Part of the reason may be numbers. Severe illness requiring hospital admission, which happens in only a small fraction of symptomatic covid-19 cases, would be unlikely to occur in significant numbers in trials. Data published by the US Centers for Disease Control and Prevention in late April reported a symptomatic case hospitalisation ratio of 3.4% overall, varying from 1.7% in 0-49 year olds and 4.5% in 50-64 year olds to 7.4% in those 65 and over.[13] Because most people with symptomatic covid-19 experience only mild symptoms,[14] even trials involving 30 000 or more patients would turn up relatively few cases of severe disease.

In the trials, final efficacy analyses are planned after just 150 to 160 “events,”—that is, a positive indication of symptomatic covid-19, regardless of severity of the illness.

Yet until vaccine manufacturers began to release their study protocols in mid-September, trial registries and other publicly released information did little to dispel the notion that it was severe covid-19 that the trials were assessing. Moderna, for example, called hospital admissions a “key secondary endpoint” in statements to the media.[15] And a press release from the US National Institutes of Health reinforced this impression, stating that Moderna’s trial “aims to study whether the vaccine can prevent severe covid-19” and “seeks to answer if the vaccine can prevent death caused by covid-19.”[16]

But Tal Zaks, chief medical officer at Moderna, told The BMJ that the company’s trial lacks adequate statistical power to assess those outcomes. “The trial is precluded from judging [hospital admissions], based on what is a reasonable size and duration to serve the public good here,” he said.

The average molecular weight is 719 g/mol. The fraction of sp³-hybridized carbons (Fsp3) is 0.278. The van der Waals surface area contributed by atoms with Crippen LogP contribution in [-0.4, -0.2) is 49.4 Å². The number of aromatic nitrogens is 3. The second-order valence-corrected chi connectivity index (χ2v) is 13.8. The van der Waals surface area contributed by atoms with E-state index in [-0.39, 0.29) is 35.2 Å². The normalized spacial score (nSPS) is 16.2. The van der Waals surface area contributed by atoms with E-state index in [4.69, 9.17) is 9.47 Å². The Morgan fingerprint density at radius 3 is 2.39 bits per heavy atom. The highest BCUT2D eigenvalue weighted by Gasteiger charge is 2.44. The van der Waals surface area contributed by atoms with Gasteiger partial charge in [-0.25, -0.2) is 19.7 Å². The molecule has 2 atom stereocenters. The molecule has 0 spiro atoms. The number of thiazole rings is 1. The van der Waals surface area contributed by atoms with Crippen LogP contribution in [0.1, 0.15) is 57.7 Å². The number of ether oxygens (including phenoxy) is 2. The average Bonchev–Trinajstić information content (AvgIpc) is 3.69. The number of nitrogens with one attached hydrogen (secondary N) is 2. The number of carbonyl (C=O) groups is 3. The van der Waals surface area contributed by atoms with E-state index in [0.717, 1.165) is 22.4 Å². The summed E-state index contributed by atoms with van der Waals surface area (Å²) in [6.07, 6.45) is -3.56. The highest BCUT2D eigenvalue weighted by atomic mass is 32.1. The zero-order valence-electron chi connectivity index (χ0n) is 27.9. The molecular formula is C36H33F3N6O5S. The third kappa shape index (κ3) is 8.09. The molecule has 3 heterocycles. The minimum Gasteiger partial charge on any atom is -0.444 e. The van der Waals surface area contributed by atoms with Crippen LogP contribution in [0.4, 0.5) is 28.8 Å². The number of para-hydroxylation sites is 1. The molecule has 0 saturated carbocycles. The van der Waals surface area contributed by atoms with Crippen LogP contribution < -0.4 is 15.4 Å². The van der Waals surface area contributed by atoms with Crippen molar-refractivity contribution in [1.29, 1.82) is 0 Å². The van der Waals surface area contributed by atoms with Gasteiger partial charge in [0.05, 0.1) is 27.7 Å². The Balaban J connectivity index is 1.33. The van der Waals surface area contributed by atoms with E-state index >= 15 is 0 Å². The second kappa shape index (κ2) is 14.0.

Hospital admissions and deaths from covid-19 are simply too uncommon in the population being studied for an effective vaccine to demonstrate statistically significant differences in a trial of 30 000 people. The same is true of its ability to save lives or prevent transmission: the trials are not designed to find out.

Zaks said, “Would I like to know that this prevents mortality? Sure, because I believe it does. I just don’t think it’s feasible within the timeframe [of the trial]—too many would die waiting for the results before we ever knew that.”

Stopping transmission

What about Hotez’s second criterion, interrupting virus transmission, which some experts have argued[17] should be the most important test in phase III studies?

“Our trial will not demonstrate prevention of transmission,” Zaks said, “because in order to do that you have to swab people twice a week for very long periods, and that becomes operationally untenable.”